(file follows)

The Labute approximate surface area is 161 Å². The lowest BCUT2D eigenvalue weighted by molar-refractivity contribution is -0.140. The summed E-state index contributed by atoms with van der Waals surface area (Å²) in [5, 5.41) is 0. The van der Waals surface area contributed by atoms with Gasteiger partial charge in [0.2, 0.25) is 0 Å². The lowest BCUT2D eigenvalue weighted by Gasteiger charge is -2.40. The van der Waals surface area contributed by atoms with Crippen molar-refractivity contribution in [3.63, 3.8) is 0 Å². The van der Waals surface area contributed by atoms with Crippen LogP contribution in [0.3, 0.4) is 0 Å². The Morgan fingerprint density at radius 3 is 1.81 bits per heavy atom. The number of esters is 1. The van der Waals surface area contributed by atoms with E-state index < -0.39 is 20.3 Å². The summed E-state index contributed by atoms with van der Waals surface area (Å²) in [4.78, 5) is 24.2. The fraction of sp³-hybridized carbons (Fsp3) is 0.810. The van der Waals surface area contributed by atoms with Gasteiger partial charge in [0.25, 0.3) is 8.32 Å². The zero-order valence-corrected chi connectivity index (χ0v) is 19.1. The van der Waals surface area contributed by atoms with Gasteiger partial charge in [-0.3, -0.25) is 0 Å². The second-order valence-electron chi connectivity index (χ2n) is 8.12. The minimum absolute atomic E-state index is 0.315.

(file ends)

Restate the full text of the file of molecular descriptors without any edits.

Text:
The Labute approximate surface area is 161 Å². The lowest BCUT2D eigenvalue weighted by molar-refractivity contribution is -0.140. The summed E-state index contributed by atoms with van der Waals surface area (Å²) in [5, 5.41) is 0. The van der Waals surface area contributed by atoms with Gasteiger partial charge in [0.2, 0.25) is 0 Å². The lowest BCUT2D eigenvalue weighted by Gasteiger charge is -2.40. The van der Waals surface area contributed by atoms with Crippen molar-refractivity contribution in [3.63, 3.8) is 0 Å². The van der Waals surface area contributed by atoms with Crippen LogP contribution in [0.3, 0.4) is 0 Å². The Morgan fingerprint density at radius 3 is 1.81 bits per heavy atom. The number of esters is 1. The van der Waals surface area contributed by atoms with E-state index < -0.39 is 20.3 Å². The summed E-state index contributed by atoms with van der Waals surface area (Å²) in [4.78, 5) is 24.2. The fraction of sp³-hybridized carbons (Fsp3) is 0.810. The van der Waals surface area contributed by atoms with Gasteiger partial charge in [0.25, 0.3) is 8.32 Å². The zero-order valence-corrected chi connectivity index (χ0v) is 19.1. The van der Waals surface area contributed by atoms with Gasteiger partial charge in [-0.3, -0.25) is 0 Å². The second-order valence-electron chi connectivity index (χ2n) is 8.12. The minimum absolute atomic E-state index is 0.315.